This book addresses some of the neglected problems, people and vulnerabilities of the Asia-Pacific region. It talks about emancipation, human security, 'security politics', language and threat-construction. The book is divided into three sections: agents; strategies and contexts; and futures. The first section outlines a range of possible agents or actors potentially capable of redressing individual suffering and vulnerability in the region. It examines East Asian regional institutions and dynamics of regionalism as potential sources of 'progressive' security discourses and practices. There is focus on the progressive security potential of regional institutions and regionalism has become increasingly prominent in literature on security in the Asia-Pacific. Two common interpretations of the role of epistemic communities in the construction of security are contested: that they are either passive sources of governmental legitimacy, or autonomous agents with the capacity of constructing or creating state interests. The second section reviews strategies and contexts, outlining a range of different sites of insecurity in the region, the ways in which dominant security discourses and practices emerge, and the extent to which such discourses are contested in different contexts. Indonesian government's approach to minority groups and separatism, the issue of civil unrest and human rights abuses in Burma, and the Australian government's attitude towards refugees and asylum-seekers are discussed. The third section deals with security futures, specifically discussing the question of what alternative security discourses and practices might look like. Finally, the book outlines a feminist critical security discourse and examines its applicability to the Asia-Pacific region.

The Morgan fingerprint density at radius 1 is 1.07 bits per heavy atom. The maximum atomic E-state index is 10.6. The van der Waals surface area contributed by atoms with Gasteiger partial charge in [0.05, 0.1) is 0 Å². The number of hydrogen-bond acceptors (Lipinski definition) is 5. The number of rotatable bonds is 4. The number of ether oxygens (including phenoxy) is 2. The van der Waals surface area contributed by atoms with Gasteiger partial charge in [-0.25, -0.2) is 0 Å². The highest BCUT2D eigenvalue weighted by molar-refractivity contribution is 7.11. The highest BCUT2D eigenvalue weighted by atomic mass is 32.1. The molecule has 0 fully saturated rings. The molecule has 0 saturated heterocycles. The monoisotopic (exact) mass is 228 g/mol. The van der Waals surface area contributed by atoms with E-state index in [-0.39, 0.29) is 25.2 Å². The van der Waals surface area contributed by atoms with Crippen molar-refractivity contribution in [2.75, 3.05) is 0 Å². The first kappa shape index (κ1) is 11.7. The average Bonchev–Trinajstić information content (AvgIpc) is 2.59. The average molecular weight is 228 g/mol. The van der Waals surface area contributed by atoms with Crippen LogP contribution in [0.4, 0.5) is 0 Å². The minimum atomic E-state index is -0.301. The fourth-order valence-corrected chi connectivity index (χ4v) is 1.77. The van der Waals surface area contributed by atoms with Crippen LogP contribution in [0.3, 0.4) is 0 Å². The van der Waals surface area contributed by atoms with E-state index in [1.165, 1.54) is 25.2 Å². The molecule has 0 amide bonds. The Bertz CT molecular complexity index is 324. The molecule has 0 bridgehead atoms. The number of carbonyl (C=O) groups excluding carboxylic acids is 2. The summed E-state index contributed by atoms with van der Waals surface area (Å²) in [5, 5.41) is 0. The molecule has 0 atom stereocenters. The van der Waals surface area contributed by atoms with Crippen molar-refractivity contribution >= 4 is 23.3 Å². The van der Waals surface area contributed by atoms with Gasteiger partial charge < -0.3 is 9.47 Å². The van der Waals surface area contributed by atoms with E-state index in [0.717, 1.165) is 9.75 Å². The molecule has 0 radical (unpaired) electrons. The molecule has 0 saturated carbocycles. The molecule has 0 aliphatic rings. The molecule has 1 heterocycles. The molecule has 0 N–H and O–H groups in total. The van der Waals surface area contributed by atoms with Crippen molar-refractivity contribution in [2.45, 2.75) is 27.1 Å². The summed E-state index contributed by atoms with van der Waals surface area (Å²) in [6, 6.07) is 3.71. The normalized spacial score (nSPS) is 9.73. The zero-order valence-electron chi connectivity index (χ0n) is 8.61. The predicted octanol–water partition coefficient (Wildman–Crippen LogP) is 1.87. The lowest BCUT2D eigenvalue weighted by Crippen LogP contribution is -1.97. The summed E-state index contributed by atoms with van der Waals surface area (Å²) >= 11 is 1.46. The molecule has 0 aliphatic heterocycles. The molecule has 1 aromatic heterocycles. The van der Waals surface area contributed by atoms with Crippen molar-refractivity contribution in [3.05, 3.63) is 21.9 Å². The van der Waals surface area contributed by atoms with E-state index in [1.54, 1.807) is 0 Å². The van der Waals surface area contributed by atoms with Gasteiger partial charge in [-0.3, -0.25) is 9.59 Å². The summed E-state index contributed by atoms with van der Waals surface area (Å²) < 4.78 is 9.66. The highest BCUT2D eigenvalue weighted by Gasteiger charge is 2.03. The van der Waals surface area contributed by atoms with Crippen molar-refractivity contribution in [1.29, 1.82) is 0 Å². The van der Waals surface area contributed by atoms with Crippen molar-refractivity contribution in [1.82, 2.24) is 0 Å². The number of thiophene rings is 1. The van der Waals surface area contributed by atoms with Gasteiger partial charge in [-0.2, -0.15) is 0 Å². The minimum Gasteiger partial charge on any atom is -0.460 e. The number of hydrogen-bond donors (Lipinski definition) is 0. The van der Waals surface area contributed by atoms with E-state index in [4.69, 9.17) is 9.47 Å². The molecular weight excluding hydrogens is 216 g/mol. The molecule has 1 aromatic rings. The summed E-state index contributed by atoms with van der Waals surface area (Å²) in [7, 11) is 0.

severe security checks at detention centres,
facing apprehensive asylumseekers waiting for their legal status to be resolved and
meeting optimistic resettled individuals in Australia. In her interviews, Leung explores
the emergent dynamic in the user–technology dyad that takes place in restrictive
environments, such as detention centres. Having set the conceptual and methodological foundations of her work in the introductory
part of the book, in the second part (‘Digital Dichotomies’) Leung
Architecture, Building and Humanitarian Innovation
they managed to respond creatively to the peculiar situation in
Vienna, where huge empty office buildings had been allocated to shelter new asylumseekers during the ‘summer of migration’ in 2015. The architects had
focused on adding simple furnishings that created a more homely environment,
articulating a careful, human-centred approach that had interpreted shelter not as
four walls and a roof but as a calming and secure internal space. The aim of these
projects was to